For the past 20 years we have been consuming more silver than was being mined. The difference was make up by dishoarding of silver by governments and by recycling. Anyone knows that these means cannot supply silver indefinitely. When the above ground stores are depleted, the only new silver will come from mines. There are two interesting observations concerning silver mining. First of all, the easy to find silver has already been found. The rest will be more costly to find and bring to market. Secondly, the depressed prices of silver for the past 20 years discouraged new investment in developing new silver discoveries or in expanding capacity of existing mines. Many silver miners were forced to close their doors in the 1990s due to depressed silver prices. It cost more to mine that it would bring in the open market. It takes at least five years to turn a mineral discovery into a working mine. Even a dramatic increase in the silver price from this point forward will not result in new silver productions for at leat five years.

Add to this the fact that public confidence in paper currencies is at an all time low as governments deliberately devalue their currencies to try to maintain a favorable balance of trade. This puts even greater pressure on silver as a store of value. Since silver is lower in price it has been called poor man’s gold. The average citizen is better able to afford an ounce of silver compared to an ounce of gold. There are a lot more average citizens than wealthy ones so when they get the word on the worth of silver, the buying pressure will be immense but the supply is minuscule.

All of these fundamental features as well as the technical indicators point to the rapid and dramatic increase in the price of silver and silver miners in the coming months and years. We have seen what the price of gold had done in this environment and the increase in its value has been robust. With silver I feel it is going to go from robust (and greater than gold’s gain in the past ten years) to absolutely spectacular. This is why I like both metals but favor silver over gold at this point in time. What do you think?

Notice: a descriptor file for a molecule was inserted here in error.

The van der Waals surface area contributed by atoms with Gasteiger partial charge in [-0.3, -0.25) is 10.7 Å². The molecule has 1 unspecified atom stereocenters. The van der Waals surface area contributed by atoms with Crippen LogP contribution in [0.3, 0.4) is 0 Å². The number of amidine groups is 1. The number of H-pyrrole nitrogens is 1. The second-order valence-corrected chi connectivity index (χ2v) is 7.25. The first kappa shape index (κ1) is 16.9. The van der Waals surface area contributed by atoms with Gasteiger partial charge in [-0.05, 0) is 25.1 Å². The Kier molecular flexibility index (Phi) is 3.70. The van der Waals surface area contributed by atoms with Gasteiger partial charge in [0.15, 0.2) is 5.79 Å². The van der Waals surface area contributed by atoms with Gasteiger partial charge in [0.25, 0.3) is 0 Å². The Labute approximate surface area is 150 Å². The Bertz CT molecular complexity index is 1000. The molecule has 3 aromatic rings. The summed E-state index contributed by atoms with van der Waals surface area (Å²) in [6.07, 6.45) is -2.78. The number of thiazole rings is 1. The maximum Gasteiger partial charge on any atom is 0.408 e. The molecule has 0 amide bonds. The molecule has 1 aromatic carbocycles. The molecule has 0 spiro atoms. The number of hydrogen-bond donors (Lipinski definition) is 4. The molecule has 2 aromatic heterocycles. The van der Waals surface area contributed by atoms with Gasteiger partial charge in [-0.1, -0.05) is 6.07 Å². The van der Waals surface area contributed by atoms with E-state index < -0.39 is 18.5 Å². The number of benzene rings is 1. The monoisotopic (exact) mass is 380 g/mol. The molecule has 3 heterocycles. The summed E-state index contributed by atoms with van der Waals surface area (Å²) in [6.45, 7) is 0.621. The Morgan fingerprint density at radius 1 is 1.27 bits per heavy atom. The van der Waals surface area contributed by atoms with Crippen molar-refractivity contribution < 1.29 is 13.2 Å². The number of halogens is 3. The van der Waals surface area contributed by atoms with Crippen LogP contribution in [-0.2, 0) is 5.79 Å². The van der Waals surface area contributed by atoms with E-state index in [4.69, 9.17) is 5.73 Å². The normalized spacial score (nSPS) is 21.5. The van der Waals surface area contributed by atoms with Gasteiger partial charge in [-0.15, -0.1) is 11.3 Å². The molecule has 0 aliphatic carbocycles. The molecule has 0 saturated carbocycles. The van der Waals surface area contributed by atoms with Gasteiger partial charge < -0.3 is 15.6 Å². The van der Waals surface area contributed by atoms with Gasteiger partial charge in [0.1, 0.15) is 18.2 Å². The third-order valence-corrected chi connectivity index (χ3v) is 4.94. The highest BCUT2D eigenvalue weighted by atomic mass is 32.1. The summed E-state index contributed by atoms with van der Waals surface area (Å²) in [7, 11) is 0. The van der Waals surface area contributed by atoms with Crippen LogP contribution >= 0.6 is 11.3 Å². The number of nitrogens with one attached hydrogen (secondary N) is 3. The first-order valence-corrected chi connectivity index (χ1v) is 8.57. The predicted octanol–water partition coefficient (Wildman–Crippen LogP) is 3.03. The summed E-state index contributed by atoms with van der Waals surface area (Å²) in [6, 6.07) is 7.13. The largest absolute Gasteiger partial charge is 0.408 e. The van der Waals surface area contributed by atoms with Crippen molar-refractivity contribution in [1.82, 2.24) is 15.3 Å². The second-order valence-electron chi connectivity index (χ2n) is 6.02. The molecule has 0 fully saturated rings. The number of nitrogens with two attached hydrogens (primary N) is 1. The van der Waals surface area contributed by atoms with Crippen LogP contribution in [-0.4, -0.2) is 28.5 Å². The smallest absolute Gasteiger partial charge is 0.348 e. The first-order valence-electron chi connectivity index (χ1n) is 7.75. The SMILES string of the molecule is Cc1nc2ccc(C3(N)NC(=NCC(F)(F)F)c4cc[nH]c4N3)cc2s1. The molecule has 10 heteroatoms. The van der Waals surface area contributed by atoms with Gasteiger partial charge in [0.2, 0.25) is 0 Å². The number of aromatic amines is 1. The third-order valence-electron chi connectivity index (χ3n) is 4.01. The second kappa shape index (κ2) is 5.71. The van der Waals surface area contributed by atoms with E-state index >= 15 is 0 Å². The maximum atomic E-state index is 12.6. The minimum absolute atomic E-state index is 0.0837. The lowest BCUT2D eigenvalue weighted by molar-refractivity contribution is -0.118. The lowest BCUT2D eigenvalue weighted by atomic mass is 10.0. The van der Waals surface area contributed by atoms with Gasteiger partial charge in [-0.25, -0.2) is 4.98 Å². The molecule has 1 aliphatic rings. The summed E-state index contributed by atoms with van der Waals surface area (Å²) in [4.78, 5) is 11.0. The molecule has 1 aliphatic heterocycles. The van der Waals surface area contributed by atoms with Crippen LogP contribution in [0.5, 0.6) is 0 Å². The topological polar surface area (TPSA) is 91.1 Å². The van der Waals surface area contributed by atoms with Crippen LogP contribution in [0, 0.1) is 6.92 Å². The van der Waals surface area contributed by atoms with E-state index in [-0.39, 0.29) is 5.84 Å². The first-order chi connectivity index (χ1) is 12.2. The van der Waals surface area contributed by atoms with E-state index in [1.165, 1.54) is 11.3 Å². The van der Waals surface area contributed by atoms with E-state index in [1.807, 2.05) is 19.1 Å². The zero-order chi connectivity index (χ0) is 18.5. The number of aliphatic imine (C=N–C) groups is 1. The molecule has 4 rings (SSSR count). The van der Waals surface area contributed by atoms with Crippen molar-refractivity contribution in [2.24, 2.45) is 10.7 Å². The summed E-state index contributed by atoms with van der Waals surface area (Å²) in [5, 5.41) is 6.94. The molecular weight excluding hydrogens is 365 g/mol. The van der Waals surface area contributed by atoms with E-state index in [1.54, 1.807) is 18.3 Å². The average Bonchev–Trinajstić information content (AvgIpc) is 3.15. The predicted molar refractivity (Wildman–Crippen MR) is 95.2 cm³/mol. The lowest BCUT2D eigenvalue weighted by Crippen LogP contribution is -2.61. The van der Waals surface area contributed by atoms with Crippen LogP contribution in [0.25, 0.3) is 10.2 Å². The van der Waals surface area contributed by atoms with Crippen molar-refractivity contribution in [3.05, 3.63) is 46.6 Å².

Written By: Edward Smith

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Are We Running Out of Silver?

Silver has been on fire over the last three years — substantially outperforming its spotlight-grabbing cousin, gold.

Because we believe this bull run is far from over, we advise investors to always maintain exposure to the precious metals markets. Even if you haven’t yet participated in the run-up of both gold and silver, I’m glad you’re ready to take a look at the investment potential of silver.

The question every investor faces in a bull market is: Do I buy now, anticipating prices will continue higher — and chance getting clobbered if a correction arrives? Or do I wait for a pullback and possibly miss out on big gains? There’s risk either way.

Our goal in this report is to suggest various ways you can invest in silver, while underscoring the importance of patience and discipline. Investors must remain patient to avoid chasing silver, overpaying, and draining their cash. Instead, we recommend that you use temporary price declines to steadily accumulate the best silver stocks and your preferred form of bullion.

Looking back after this bull market has finally run its course, we think gold and silver will have amply rewarded those who bought smart, had meaningful exposure, and stayed the course.

Silver: The Lay of the Land

There is ample data on the silver market to consider, but there are two specific issues regarding  supply and demand that are critical to understand.

The first is industrial use. Demand from a number of industries that use silver has been flat or falling. Household demand for silver like cutlery, flatware, and candlesticks hasn’t risen in ten years. Jewelry fabrication is up but a blip. With the shift to digital photography and image storing, use in photographic film processing continues to fall. And yet, total demand from industrial users keeps climbing.

So what’s driving industrial demand?

Uses for Silver Are Growing

Since 1999, consumption in electronics has increased 120%. Silver use in solar panels began in 2000, and usage is up 640% since. Silver was first used in biocides (antibacterial agents) in 2002 and, while a small percentage of total silver use, it has grown six-fold.